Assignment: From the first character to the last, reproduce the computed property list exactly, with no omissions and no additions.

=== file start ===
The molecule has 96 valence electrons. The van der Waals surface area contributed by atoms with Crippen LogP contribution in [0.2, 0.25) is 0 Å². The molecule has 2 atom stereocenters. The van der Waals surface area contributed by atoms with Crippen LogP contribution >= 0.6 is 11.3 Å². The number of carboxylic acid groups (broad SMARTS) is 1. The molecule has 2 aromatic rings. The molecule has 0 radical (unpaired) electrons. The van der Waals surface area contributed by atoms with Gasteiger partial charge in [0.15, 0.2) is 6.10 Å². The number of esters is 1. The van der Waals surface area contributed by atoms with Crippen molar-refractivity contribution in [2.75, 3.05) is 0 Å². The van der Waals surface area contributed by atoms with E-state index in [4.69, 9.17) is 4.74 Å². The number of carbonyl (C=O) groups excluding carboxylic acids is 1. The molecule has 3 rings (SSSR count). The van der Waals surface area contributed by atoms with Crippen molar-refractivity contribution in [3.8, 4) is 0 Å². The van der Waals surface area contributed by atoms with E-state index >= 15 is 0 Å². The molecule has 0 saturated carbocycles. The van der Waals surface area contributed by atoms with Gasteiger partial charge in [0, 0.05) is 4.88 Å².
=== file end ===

The molecule has 96 valence electrons. The van der Waals surface area contributed by atoms with Crippen LogP contribution in [0.2, 0.25) is 0 Å². The molecule has 2 atom stereocenters. The van der Waals surface area contributed by atoms with Crippen LogP contribution >= 0.6 is 11.3 Å². The number of carboxylic acid groups (broad SMARTS) is 1. The molecule has 2 aromatic rings. The molecule has 0 radical (unpaired) electrons. The van der Waals surface area contributed by atoms with Gasteiger partial charge in [0.15, 0.2) is 6.10 Å². The number of esters is 1. The van der Waals surface area contributed by atoms with Crippen molar-refractivity contribution in [2.75, 3.05) is 0 Å². The van der Waals surface area contributed by atoms with E-state index in [4.69, 9.17) is 4.74 Å². The number of carbonyl (C=O) groups excluding carboxylic acids is 1. The molecule has 3 rings (SSSR count). The van der Waals surface area contributed by atoms with Crippen molar-refractivity contribution in [3.8, 4) is 0 Å². The van der Waals surface area contributed by atoms with E-state index >= 15 is 0 Å². The molecule has 0 saturated carbocycles. The van der Waals surface area contributed by atoms with Gasteiger partial charge in [0, 0.05) is 4.88 Å².